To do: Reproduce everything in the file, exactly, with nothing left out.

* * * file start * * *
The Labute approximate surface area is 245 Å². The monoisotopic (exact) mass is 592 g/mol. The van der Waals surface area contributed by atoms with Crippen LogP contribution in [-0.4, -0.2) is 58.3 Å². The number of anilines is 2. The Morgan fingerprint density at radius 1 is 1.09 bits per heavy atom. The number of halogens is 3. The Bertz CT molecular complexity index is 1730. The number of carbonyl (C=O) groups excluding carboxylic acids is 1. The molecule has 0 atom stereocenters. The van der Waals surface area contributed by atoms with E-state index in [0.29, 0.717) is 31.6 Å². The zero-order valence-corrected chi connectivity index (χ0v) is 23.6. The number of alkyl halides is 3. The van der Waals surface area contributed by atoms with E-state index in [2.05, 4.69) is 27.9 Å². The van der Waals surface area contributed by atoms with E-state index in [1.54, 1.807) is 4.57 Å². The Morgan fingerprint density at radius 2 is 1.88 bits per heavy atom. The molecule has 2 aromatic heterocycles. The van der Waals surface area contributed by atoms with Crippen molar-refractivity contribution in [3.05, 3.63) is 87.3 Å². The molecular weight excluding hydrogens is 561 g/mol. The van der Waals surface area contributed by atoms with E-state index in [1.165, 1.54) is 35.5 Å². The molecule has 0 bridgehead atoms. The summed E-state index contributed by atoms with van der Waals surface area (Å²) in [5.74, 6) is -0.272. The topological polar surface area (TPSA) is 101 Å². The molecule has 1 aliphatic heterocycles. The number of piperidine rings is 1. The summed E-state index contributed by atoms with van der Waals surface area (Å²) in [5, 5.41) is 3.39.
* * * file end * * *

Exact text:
The Labute approximate surface area is 245 Å². The monoisotopic (exact) mass is 592 g/mol. The van der Waals surface area contributed by atoms with Crippen LogP contribution in [-0.4, -0.2) is 58.3 Å². The number of anilines is 2. The Morgan fingerprint density at radius 1 is 1.09 bits per heavy atom. The number of halogens is 3. The Bertz CT molecular complexity index is 1730. The number of carbonyl (C=O) groups excluding carboxylic acids is 1. The molecule has 0 atom stereocenters. The van der Waals surface area contributed by atoms with E-state index in [0.29, 0.717) is 31.6 Å². The zero-order valence-corrected chi connectivity index (χ0v) is 23.6. The number of alkyl halides is 3. The van der Waals surface area contributed by atoms with E-state index in [2.05, 4.69) is 27.9 Å². The van der Waals surface area contributed by atoms with E-state index in [1.54, 1.807) is 4.57 Å². The Morgan fingerprint density at radius 2 is 1.88 bits per heavy atom. The molecule has 2 aromatic heterocycles. The van der Waals surface area contributed by atoms with Crippen molar-refractivity contribution in [3.05, 3.63) is 87.3 Å². The molecular weight excluding hydrogens is 561 g/mol. The van der Waals surface area contributed by atoms with E-state index in [1.165, 1.54) is 35.5 Å². The molecule has 0 bridgehead atoms. The summed E-state index contributed by atoms with van der Waals surface area (Å²) in [5.74, 6) is -0.272. The topological polar surface area (TPSA) is 101 Å². The molecule has 1 aliphatic heterocycles. The number of piperidine rings is 1. The summed E-state index contributed by atoms with van der Waals surface area (Å²) in [5, 5.41) is 3.39.